Muslim rite is modernized
SINGAPORERatna Damayanti considers herself a modern Muslim woman. Like many of her peers in this wealthy island nation, she counts coffee shops and jazz bars among her favourite haunts and watches Friends every week.
Damayanti also thinks of herself as more modern than her conservative Muslim girlfriends who wear the Islamic headscarf. But the extroverted college student does have one thing in common with them.
They were all circumcised when they were a few days old. And she says that if she ever has daughters, she will have no qualms about putting them through the same procedure.
"It's not like they are removing everything," she says.
In Singapore's small Muslim community, female circumcision involves nicking the prepuce, the skin covering the clitoris.
It is markedly different from the practices of some Muslim communities in Africa and the Middle East decried by human rights activists as female genital mutilation. In those cases, a young girl's clitoris is clipped and burned. In a few communities, all the external genitals are cut off and the remnant tissue is sewn up to leave only a small opening.
Those practices originated 1,400 years ago, before the birth of the Prophet Mohammed, says Noor Aisha Binte Abdul Rahman, a professor at the National University of Singapore.
Singapore's milder form is viewed as symbolic of this tradition.
But the custom has no religious basis and there are no guidelines except that it should not bring harm to believers, says Zhulkeflee Haji Ismail, manager of Singapore's Islamic Scholars and Religious Teachers Association.
"Some people just follow customs without knowing what they're about," the scholar says. "Traditions die hard."
Yaacob Ibrahim, the government minister in charge of Muslim affairs in this city state, says he does not plan to circumcise his daughter, since it is not a religiously required practice.
He says there are no laws regulating the practice in Singapore, whose predominantly Chinese population of 4 million includes 300,000 Muslims, most of them ethnic Malays.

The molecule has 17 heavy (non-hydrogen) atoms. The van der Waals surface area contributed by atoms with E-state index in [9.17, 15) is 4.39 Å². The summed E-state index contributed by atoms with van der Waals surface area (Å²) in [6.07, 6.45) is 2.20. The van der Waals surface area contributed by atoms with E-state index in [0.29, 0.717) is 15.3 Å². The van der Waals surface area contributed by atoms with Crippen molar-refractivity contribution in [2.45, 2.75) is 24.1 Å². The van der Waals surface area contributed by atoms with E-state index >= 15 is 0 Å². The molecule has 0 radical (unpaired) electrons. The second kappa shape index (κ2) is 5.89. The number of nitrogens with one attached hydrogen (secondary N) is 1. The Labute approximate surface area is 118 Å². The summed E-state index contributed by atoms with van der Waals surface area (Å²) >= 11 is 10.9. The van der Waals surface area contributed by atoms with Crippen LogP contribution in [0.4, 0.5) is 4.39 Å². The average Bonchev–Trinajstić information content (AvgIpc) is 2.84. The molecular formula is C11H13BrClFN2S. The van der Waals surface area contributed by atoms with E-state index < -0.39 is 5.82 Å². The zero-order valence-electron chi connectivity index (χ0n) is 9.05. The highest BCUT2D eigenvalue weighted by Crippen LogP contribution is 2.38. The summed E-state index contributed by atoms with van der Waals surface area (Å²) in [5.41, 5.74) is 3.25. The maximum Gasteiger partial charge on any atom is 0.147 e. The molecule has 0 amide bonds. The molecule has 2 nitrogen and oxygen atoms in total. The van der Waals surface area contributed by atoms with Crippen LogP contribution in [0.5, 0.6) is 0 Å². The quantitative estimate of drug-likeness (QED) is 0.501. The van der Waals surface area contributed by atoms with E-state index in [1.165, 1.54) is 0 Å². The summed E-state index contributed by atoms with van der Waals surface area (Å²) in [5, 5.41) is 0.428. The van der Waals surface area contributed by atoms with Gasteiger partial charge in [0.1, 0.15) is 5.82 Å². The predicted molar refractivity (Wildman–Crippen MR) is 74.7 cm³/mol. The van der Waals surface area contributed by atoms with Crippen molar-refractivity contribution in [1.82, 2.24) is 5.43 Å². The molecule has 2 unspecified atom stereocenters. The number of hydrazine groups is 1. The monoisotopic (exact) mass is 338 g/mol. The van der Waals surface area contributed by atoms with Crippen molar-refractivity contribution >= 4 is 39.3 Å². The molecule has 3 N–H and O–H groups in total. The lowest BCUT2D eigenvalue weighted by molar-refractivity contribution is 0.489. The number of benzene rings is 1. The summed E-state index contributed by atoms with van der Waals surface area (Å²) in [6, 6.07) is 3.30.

Circumcisions in Singapore are done by female doctors at a handful of Muslim clinics. Elsewhere circumcisions are often done by non-medical practitioners in unsanitary conditions.
Dr. Masayu Zainab Masagos Mohamed, who circumcises five to six patients a day at a Singapore clinic, says the procedure is usually carried out on babies or prepubescent children. But it has been done on women of all ages.
The procedure involves using stainless steel scissors to make "a small nick" of a centimetre or so on the skin.
No anesthesia is used because the injection would be more painful than the cut itself, Zainab says, and she prescribes an antibiotic cream for the punctured skin. The procedure costs about $17 (U.S.) and isn't covered by insurance.
Zainab, who wears a headscarf, says there is no medical rationale for the practice, although many Muslim women think there is. In the past, Singapore females were circumcised at home by Malay midwives, Zainab says.
Not all Singaporean Muslims embrace the practice. Some, like 27-year-old housewife Nur Naadiya Chia, says it is "outdated and inhumane."
"I don't think I'd let my daughters be circumcised," says Chia, who converted to Islam at 18. "It's not compulsory and there's no reason why I should do it."
But most Muslim women go along with the practice. They say it does not affect sexuality nor cause discomfort.
"The procedure is like having your ears pierced," says Zaileen Mohammed Zain Tahar, a mother of two sons and a daughter. "It's nothing."
For more information on female genital mutilation, go to www.amnesty.org/ailib/intcam/femgen/fgm1.htm, www.religioustolerance.org/fem%5fcirm.htm, www.jannah.org/genderequity/equityappendix.html, www.fgm.org.
Additional resource (added 2010 Feb 9): www.datehookup.com/content-female-genital-mutilation.htm